Certainly, the footage places Serbian authorities in an uncomfortable position, and there is a risk that it could set back Belgrade’s EU ambitions. Though The Hague appears to have had these videos, now that they have been released to the public, the media frenzy could have repercussions for Serbia’s image in EU member states at this crucial juncture.
Indeed, it is a crucial time for Serbia, which is awaiting a recommendation any day now on visa liberalization for Serbian citizens traveling to the EU.
This, according to Ljajic and other Serbian officials, makes the timing of the airing and origin of the Mladic footage suspect. Though “60 Minutes” cannot reveal the source of the footage, ISN Security Watch has learned that foreign intelligence agencies were involved.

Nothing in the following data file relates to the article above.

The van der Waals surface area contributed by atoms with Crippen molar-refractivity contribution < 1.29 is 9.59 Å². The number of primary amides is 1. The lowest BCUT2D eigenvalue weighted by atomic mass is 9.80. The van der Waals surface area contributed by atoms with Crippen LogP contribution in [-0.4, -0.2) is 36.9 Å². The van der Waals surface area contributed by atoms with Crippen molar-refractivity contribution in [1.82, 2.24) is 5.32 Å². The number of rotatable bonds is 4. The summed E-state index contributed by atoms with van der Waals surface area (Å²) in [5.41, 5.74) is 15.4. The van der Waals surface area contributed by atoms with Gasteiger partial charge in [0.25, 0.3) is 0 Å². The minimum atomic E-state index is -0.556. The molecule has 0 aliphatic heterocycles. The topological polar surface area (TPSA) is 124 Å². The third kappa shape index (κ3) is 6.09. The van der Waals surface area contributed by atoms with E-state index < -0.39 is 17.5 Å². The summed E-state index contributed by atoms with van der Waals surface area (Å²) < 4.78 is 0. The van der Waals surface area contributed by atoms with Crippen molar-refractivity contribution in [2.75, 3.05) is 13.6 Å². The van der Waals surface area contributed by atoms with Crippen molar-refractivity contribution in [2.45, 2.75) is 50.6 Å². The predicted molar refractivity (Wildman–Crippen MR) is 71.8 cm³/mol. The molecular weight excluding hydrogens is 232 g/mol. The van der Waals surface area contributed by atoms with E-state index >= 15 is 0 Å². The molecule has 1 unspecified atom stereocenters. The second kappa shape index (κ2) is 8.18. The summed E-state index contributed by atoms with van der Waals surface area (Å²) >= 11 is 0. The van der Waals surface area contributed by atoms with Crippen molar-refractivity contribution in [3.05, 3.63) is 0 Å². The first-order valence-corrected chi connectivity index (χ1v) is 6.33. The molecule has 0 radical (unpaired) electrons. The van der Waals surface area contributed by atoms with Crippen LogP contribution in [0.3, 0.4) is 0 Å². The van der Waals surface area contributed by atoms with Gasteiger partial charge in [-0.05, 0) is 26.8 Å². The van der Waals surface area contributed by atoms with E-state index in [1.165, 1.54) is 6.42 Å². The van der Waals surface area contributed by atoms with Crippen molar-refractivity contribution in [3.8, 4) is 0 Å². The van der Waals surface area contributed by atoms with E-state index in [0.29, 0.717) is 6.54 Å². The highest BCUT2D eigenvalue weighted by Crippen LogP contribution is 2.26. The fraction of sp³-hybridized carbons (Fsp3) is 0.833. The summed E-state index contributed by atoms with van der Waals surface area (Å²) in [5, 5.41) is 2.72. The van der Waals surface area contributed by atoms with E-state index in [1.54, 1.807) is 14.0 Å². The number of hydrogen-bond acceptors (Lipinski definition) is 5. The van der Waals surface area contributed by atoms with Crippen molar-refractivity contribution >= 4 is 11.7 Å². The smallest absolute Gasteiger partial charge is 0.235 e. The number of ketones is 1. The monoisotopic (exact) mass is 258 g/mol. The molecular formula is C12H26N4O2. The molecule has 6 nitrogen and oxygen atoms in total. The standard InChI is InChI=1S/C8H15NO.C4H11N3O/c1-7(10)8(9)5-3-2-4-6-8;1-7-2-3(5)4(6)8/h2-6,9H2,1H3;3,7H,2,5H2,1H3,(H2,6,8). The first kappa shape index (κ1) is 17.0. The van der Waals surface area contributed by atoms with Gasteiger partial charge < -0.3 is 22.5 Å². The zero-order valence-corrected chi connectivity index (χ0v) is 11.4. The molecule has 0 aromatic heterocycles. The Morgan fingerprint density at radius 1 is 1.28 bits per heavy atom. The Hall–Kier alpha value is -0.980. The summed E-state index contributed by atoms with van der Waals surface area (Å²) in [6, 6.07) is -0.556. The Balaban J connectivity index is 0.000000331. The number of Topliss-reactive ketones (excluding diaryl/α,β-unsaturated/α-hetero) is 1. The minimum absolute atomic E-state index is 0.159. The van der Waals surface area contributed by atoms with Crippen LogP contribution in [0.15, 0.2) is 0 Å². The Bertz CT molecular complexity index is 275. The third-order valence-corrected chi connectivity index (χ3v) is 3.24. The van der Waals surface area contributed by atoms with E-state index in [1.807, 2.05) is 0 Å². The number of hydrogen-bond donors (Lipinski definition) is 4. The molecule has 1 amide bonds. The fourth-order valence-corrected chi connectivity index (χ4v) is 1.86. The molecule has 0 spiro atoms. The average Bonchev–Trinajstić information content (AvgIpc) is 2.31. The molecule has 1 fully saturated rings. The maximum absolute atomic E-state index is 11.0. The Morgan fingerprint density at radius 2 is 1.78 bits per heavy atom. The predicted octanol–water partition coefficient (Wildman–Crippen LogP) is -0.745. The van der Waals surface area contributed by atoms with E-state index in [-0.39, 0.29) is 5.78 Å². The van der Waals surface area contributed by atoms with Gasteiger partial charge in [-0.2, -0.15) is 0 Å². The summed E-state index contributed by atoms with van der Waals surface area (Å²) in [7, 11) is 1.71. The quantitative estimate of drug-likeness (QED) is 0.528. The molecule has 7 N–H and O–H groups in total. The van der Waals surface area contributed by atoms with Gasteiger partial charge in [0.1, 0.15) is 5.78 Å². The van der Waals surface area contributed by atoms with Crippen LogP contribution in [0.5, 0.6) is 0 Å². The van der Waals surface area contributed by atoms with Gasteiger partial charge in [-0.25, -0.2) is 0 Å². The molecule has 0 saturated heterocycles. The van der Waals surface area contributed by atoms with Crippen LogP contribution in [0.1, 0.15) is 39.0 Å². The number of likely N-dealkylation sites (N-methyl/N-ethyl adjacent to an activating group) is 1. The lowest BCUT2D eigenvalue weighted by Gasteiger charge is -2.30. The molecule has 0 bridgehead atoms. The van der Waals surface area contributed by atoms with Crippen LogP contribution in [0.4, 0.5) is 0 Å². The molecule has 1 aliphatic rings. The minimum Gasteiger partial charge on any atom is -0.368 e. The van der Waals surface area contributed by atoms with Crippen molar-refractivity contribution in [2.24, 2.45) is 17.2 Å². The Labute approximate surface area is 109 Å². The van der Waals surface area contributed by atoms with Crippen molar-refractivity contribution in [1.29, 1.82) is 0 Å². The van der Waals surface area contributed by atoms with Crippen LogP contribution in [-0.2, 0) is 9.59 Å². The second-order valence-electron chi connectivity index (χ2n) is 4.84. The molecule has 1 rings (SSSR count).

Some Serbian officials blame the US for the video footage scandal, while others blame the Dutch government and still others suspect that ICTY officials turned the materials over to Hadziomerovic.
The footage was aired at the climax of a debate in the Netherlands on whether to advance Serbia’s EU application and relax visa controls, while EU foreign ministers will meet next week to discuss visa controls with Balkan countries. The Dutch government is adamant that there can be no progress for Serbia without Mladic’s capture.
It also comes at a time when Belgrade has been lobbying strongly for a positive assessment of its cooperation with the ICTY.
On the other hand, former ICTY chief prosecutor Carla Del Ponte had long accused Serbia of sheltering Mladic and had frequently predicted his arrest “soon,” though it never materialized.
On several occasions, the last time in 2007, Del Ponte pinpointed what she believed were Mladic’s whereabouts, saying the retired general was in the area of Belgrade, changing apartments almost daily. He managed to elude arrest each time thanks to insider tip-offs, she said.